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Today is Politifest. It’s at Liberty Station’s Central Promenade starting at 9:45 a.m.
You are obligated to attend.
OK, not obligated, but you owe it to yourself to be there.
OK, that might be a little much too. How about: Everyone always talks about civic engagement. Here’s a chance to soak in public affairs and get a beer while finding something fun for your kids to do. And it’ll be a good time. Here are five things to watch for.
Hit-and-Runs Get Away from Prosecutors
Nine out of 10 San Diego drivers who injure or kill someone with their car and just drive away don’t get punished.
Mario Koran, with big help from the San Diego Regional Data Library, did an analysis that shows 4,100 drivers left victims dead or injured by the side of the road from 2009 through 2012. But only 539 people were convicted of hit-and-run related crimes over the same period.
San Diego Bucking California Trend on Businesses
The San Diego area saw a net gain in businesses due to relocations and new starts, while California saw losses. Economic gurus say business and jobs creation are the more crucial stats to watch.
And that’s where we’re headed next.
What We Learned This Week
• There are 242,035 businesses in San Diego County that do not have any employees, they each consist of just one self-employed person. That and other facts about where people actually work were in this nice compilation by Lisa Halverstadt.
Halverstadt’s quest to understand the facts and fiction in the discussion about San Diego’s business climate is rolling strong. She learned that Kashi, a natural foods company that bolted town not long ago, is coming back. Read up to find out why.
• Sweetwater Union High School District will elect board members by district now. Here’s a handy map that explains how it will work.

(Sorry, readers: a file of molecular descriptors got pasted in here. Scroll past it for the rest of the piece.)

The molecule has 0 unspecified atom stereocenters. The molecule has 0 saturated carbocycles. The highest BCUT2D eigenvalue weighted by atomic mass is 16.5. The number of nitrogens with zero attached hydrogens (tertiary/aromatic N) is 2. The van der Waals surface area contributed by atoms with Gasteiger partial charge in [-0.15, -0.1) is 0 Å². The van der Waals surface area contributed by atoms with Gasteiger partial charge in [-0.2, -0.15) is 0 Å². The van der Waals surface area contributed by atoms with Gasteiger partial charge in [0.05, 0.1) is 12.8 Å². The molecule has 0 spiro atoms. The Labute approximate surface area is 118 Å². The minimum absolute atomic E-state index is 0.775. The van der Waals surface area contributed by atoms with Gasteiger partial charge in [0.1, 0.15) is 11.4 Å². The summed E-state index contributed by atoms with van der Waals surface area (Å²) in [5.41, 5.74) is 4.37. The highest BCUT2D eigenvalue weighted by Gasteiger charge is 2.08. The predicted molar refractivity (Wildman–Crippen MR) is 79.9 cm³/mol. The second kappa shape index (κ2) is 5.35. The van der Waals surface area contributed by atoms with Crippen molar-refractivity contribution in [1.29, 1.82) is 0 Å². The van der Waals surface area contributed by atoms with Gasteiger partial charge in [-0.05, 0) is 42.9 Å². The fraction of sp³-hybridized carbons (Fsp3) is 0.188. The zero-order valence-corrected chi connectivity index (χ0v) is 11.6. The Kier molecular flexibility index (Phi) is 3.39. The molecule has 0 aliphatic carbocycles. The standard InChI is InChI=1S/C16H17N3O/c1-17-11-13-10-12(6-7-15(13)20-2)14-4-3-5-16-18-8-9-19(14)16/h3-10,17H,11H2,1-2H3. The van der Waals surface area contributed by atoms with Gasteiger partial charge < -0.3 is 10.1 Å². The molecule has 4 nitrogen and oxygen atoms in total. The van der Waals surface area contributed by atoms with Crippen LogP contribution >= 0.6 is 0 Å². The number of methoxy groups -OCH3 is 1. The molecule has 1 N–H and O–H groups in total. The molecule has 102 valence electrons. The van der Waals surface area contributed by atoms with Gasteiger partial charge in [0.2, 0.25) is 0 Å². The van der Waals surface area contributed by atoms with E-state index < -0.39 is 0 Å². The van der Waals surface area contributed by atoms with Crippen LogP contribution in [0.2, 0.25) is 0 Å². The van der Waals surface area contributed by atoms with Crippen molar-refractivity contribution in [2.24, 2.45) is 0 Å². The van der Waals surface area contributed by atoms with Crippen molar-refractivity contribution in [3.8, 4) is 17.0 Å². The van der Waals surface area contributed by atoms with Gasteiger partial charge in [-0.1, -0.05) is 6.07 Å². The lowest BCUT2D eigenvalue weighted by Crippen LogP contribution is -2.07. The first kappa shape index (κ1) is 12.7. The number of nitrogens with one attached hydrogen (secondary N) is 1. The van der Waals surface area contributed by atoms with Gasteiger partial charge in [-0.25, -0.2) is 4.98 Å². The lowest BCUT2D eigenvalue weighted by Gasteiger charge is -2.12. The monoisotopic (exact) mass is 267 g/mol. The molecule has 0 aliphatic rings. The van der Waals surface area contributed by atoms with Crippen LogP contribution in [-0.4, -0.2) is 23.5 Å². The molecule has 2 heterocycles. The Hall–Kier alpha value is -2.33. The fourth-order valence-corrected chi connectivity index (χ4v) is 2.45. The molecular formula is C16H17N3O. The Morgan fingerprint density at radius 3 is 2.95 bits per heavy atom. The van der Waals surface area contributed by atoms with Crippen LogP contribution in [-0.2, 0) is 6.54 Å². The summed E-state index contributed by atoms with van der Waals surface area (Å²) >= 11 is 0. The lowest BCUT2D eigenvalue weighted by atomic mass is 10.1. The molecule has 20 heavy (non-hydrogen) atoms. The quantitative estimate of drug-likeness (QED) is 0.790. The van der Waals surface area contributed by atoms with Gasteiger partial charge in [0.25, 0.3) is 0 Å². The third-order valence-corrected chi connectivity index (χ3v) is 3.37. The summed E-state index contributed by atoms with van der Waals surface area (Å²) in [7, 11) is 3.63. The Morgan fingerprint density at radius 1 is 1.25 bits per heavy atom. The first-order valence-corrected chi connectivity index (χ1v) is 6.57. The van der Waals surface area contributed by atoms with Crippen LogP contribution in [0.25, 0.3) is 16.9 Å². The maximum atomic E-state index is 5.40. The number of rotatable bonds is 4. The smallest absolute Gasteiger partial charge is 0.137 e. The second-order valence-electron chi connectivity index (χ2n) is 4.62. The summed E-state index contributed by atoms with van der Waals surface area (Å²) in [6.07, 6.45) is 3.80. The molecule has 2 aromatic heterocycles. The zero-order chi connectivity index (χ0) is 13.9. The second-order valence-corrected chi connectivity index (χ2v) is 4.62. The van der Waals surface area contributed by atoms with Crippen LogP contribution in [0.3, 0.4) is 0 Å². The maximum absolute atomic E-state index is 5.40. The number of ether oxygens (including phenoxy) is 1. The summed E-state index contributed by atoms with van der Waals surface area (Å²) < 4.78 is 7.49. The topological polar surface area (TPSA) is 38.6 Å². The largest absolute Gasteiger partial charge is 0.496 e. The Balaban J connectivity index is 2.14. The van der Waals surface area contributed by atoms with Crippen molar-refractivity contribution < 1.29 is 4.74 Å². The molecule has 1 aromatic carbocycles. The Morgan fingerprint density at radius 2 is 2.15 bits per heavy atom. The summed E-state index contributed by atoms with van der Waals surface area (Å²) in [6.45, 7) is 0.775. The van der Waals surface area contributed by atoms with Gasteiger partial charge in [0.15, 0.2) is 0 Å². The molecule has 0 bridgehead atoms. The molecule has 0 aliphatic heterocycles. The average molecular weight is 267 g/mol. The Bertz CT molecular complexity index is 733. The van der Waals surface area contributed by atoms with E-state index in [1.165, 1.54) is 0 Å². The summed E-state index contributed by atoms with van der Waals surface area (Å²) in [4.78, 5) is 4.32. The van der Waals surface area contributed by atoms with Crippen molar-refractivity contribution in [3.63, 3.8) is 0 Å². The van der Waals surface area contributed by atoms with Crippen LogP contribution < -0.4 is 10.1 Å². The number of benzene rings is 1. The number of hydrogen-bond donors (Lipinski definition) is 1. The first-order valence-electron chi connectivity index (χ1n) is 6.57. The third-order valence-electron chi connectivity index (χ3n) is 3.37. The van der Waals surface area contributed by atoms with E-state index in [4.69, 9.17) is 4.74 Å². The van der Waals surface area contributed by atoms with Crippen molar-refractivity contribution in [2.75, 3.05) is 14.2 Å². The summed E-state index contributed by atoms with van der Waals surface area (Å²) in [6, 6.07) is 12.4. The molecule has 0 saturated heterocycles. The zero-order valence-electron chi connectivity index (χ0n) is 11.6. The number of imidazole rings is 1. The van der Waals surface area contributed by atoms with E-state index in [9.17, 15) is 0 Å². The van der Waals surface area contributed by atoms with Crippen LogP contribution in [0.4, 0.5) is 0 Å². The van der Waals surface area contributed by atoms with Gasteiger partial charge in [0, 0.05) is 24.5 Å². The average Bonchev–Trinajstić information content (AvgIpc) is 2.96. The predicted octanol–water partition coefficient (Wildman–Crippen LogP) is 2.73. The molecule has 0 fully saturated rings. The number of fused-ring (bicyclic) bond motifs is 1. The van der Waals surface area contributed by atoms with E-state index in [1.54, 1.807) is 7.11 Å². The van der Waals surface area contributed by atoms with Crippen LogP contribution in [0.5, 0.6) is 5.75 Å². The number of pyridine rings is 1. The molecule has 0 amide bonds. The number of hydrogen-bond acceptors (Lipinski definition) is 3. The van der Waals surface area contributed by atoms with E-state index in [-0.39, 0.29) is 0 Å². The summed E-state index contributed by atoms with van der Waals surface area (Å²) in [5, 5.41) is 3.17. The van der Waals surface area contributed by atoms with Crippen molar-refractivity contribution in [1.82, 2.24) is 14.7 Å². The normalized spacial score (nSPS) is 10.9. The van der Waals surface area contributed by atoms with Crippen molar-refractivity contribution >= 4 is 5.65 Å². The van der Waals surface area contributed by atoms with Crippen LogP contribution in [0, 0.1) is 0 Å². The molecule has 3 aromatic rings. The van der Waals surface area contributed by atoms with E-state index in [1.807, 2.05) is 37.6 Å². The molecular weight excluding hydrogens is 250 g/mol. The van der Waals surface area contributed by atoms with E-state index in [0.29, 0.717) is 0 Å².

• A UC San Diego professor has developed a calculator that makes users guess the answer before giving it. It’s all part of the Common Core movement’s focus on helping students learn the concepts behind mathematics.
• The City Council president and a burgeoning movement of environmentalists want the city to wrest control of energy purchasing away from SDG&E. They want residents to be able to choose from a menu of options on how green their electricity can be. Here’s Andy Keatts’ primer on what Community Choice Aggregation is, and why Assembly Speaker Toni Atkins isn’t so excited about it. We’ll ask Atkins about this at Politifest. She’s on stage at 10:45 a.m.
• Last week, boosters hoping to expand the Convention Center were stunned to learn an appellate court had deemed the planned hotel-room tax financing illegal. It’s not clear what they’re going to do, but they also got more bad news this week: The place is crumbling.
• It’s hard to listen to these stories from witnesses and loved ones of victims of hit-and-runs. These crimes really should be bigger news.
• The San Diego Police Department since 2010 has been trying to build a surveillance network with the ominous title “Operation Secure San Diego.” As we reveal after an investigation, it has become something of a hilarious mess.
• That $178 million Comic-Con economic impact figure floating around came from flawed data.
That Minimum Wage Debate Ain’t Over
As he said he would, San Diego Mayor Kevin Faulconer formally vetoed the City Council’s increase to the minimum wage. The City Council president vowed to override him. Now, the question becomes whether the business community will mount a referendum to repeal it.
For what it’s worth, on our podcast, one of the most outspoken opponents of the minimum wage increase, Mark Arabo from the Neighborhood Market Association, said his group would not likely spend much if anything on the repeal effort. We’ll send that link to you soon.
More News Hits
• A San Diego businessman got some national exposure after he took in a migrant family and caught some flak for it.
• Community groups involved with land use debates can get into some tense rows. A bicycle and smart-growth advocate is calling for the chair of one local planning group to step down.
• Another local company is making news in the fight against Ebola. Carlsbad-based Life Technologies makes a testing instrument that helps rapidly detect the disease.
Quote of the Week
“By the time children are in high school, they stop asking why. We can get them to do almost anything we want. But we haven’t stopped to think about whether that’s a good thing.”
— Ilan Samson, whose QAMA calculator is part of the effort to overhaul math education.